How so? You can transfer your AmEx points to Starwood Preferred Guest. From there, you can transfer them to your AAdvantage account.

transferring SPG Starpoints to AAdvantage miles

So ultimately, you can earn — albeit indirectly — AAdvantage miles with your purchases made on your AmEx Platinum Card.

The downside, though, is the conversion: 1,000 AmEx Membership Rewards points = 333 Starpoints. So this is not the best use of your points considering that other airlines and hotels in their program offer 1-for-one conversions.

Even with that caveat, the Platinum still could be a better bang for your buck, especially considering the business- & first-class companion airfare benefit you get on international flights with nearly 20 carriers.

This post was written or last updated Sept. 30, 2014


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Editorial Disclosure: The editorial content on this page is not provided by any bank, credit card issuer, airline or hotel chain, and has not been reviewed, approved or otherwise endorsed by any of these entities. Opinions expressed here are author's alone, not those of the bank, credit card issuer, airline or hotel chain, and have not been reviewed, approved or otherwise endorsed by any of these entities.

11 comments... read them below or add your own

  1. Michael August 6, 2014 at 6:15PM

    I wonder whether anyone else has noticed this. I missed it, even though I thought I had read everything carefully. A big reason I got the ’100K miles point executive CITI card’ was to get the 10K extra elite miles to help me get to exec platinum faster. However, I always have many more points than miles because I fly first whenever possible (purchased), so I tend to get 1.5 points for each mile flown. Can you see where this is going? Based on this, I always get to platinum, and likely exec platinum, on elite points – and never never never get there on elite miles. So, the 10K award elite miles to me has value 0. For example, I was at 56K elite points and about 37K elite miles before the 10K elite miles was awarded – and am now at 56K elite points and about 47K elite miles after the 10K elite miles were awarded. So, the 10K elite miles they gave me are worthless to me. Those elite miles will never help me get to next level because I will always already be there on elite points. Let’s extrapolate. This is happening to all their very best customers who have this card – big spenders, frequent fliers. When they find out, if those 10K elite points were important to them (as they were to me), they will not be happy. More consequences: a) this reduces the incentive to meet that magic $40K dollars spent which buys you this offer (which is worthless in these scenarios); b) those 10K elite miles come each year, but now there is less incentive to keep the card after you get their 100K miles or to spend $40K on this card; c) it is not smart to mislead people who spend a lot of money on your card – they will start looking elsewhere. keep them happy, they stay loyal. pull something like this, and they start thinking twice about other cards. Enough said – I did not read the fine print. let the buyer beware. wonder how many other people noticed this? I asked CITI to also give me points – got back a ‘that is the way AA does it’. I asked AA, and they said I had to talk to CITI. This does not bring credit to AA or CITI.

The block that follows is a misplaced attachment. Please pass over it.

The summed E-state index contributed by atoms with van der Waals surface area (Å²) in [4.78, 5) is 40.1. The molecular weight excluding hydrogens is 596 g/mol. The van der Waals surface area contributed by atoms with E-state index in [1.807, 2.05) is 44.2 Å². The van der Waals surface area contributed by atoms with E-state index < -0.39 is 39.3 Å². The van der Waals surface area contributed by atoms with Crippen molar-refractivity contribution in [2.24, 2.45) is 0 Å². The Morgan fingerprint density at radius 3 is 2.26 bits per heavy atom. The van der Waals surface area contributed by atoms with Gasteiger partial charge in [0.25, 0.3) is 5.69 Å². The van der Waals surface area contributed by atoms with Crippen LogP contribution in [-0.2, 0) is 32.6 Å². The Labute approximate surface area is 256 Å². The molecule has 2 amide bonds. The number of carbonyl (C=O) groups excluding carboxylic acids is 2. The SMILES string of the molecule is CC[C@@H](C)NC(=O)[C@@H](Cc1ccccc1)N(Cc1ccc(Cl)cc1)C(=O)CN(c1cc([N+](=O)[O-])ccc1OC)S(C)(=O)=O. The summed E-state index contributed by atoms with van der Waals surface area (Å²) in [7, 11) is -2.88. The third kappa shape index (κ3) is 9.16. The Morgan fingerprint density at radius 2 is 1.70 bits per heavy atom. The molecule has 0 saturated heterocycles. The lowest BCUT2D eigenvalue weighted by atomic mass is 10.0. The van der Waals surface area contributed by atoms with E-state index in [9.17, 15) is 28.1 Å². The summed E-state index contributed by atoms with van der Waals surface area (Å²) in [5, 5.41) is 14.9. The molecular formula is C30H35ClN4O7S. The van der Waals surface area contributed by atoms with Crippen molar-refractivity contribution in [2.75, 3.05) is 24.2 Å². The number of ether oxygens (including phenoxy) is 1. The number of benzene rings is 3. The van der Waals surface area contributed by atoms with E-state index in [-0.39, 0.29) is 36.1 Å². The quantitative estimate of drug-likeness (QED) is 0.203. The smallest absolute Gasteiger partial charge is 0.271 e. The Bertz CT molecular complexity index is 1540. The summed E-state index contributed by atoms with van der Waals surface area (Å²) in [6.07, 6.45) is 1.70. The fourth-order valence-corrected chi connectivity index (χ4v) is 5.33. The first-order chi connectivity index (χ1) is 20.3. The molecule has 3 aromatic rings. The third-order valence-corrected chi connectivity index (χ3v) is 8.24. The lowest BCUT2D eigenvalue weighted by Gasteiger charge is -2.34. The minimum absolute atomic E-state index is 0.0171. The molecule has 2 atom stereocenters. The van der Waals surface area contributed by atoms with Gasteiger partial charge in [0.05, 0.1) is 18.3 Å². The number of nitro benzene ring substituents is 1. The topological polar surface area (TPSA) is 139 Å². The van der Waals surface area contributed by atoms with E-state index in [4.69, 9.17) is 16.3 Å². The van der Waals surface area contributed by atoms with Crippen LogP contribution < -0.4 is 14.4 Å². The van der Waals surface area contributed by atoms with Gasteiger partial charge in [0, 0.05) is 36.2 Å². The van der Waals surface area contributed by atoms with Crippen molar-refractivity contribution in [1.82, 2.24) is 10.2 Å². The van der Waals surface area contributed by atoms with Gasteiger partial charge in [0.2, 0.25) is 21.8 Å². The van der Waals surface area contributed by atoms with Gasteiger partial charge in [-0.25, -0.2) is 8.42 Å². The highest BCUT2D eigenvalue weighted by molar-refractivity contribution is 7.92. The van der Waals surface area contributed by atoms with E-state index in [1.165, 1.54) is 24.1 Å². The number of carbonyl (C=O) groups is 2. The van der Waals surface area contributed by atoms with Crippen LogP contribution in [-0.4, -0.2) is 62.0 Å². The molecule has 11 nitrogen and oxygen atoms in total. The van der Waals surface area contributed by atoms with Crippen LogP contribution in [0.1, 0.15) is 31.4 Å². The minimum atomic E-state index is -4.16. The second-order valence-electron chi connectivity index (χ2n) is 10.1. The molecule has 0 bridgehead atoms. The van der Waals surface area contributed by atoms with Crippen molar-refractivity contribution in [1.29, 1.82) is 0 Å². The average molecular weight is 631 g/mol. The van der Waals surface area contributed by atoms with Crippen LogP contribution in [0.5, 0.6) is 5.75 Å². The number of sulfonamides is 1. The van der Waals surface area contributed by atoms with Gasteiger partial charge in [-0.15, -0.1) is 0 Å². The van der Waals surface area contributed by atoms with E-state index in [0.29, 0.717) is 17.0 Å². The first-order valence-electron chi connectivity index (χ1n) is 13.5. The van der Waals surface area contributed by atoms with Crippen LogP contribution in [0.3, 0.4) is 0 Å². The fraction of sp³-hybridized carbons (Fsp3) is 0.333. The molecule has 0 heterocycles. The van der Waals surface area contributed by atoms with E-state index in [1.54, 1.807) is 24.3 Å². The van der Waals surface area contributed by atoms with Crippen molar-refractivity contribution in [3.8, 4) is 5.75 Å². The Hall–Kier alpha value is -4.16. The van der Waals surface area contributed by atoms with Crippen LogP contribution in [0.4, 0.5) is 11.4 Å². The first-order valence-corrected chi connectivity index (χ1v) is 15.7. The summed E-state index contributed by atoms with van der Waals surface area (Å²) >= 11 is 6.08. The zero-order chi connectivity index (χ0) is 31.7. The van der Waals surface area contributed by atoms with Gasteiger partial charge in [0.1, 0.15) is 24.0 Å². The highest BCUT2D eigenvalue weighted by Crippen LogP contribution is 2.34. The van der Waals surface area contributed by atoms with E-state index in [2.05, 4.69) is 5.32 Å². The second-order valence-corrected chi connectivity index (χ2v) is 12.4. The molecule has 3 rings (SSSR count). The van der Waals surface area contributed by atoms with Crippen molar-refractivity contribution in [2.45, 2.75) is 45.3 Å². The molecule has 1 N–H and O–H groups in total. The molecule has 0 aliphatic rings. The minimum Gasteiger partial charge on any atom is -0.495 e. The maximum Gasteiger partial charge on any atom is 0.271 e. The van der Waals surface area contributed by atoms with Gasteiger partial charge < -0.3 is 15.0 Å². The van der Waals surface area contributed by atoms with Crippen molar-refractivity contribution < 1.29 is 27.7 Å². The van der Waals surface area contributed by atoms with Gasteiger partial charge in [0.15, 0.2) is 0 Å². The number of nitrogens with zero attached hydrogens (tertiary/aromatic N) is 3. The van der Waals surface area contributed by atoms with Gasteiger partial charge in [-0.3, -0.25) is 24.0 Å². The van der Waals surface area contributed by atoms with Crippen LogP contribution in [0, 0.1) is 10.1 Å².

2. Frank2112 June 10, 2014 at 11:52AM